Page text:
SOUTH DAYTON, N.Y. (WIVB) — Watch Willow Daly-Griffen glide through the water, and you’d never know she’s learned to live with Tourette Syndrome.
“A week without swimming, [and] it constantly gets worse from time to time,” the sixth grader at Pine Valley Elementary said.
The 12 year old says medicine made her sick, so she worked to find other treatment options, like swimming.
“It’s still challenging every day. I think that no parent is ever prepared to hear the news that their child has a neurological disorder,” Willow’s mom Jessamine Daly-Griffen admitted.
Doctors diagnosed Willow when she was six. “You get made fun of a lot. When i was younger, I would like write a word down, and I would tick, and then I would write another word down, and I would tick. It took me like an hour to write a sentence,” Willow recalled.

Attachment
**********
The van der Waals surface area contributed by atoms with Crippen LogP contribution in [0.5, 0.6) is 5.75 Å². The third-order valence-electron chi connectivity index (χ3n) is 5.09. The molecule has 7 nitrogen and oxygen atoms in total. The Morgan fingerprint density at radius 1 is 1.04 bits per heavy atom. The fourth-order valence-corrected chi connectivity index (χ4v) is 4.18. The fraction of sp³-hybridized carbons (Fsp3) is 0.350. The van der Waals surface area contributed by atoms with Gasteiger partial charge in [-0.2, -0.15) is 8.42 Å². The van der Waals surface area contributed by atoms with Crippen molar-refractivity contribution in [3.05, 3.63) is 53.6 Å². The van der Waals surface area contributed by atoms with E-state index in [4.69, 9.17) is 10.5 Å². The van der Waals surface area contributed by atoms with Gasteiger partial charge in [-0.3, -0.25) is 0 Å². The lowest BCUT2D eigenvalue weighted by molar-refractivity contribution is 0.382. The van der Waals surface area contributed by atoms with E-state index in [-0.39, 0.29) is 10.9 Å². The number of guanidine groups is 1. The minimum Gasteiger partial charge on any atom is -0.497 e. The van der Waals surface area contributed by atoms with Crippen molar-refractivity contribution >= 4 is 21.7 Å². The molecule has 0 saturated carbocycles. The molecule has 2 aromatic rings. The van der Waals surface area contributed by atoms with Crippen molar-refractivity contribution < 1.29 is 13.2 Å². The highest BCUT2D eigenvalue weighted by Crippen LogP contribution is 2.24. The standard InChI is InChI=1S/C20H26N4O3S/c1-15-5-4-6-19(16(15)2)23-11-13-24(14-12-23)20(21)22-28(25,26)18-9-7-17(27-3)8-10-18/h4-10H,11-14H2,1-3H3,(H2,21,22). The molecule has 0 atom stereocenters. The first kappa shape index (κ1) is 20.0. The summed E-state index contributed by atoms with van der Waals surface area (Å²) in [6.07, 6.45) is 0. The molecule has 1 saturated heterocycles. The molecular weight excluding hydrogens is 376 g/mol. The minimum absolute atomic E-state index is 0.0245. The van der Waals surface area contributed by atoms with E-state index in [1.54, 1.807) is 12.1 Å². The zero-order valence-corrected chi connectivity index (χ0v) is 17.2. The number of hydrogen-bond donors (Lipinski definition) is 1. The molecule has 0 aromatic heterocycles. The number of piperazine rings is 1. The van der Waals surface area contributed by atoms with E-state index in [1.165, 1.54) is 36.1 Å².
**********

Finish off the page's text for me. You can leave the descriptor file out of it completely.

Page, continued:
Sometimes even adults struggle to understand what Tourette Syndrome does to the body. The family feels fortunate to have connected with the Tourette Association of America. “They helped us get the counseling and the doctor help that we needed to normalize Willow’s life for her,” Jessamine said.
Willow will be in Washington DC this week learning about educating her peers and community about the disease. She’s one of 43 teens from across the country to be named a youth ambassador. She’ll also deliver a speech to members of Congress.
Mom is thrilled beyond words. “She’s really taken it by the reigns. I think her life was driven by Tourette for so long, and she’s decided to drive Tourette now. She’s managing her symptoms, and she’s going to teach other people how to do that.”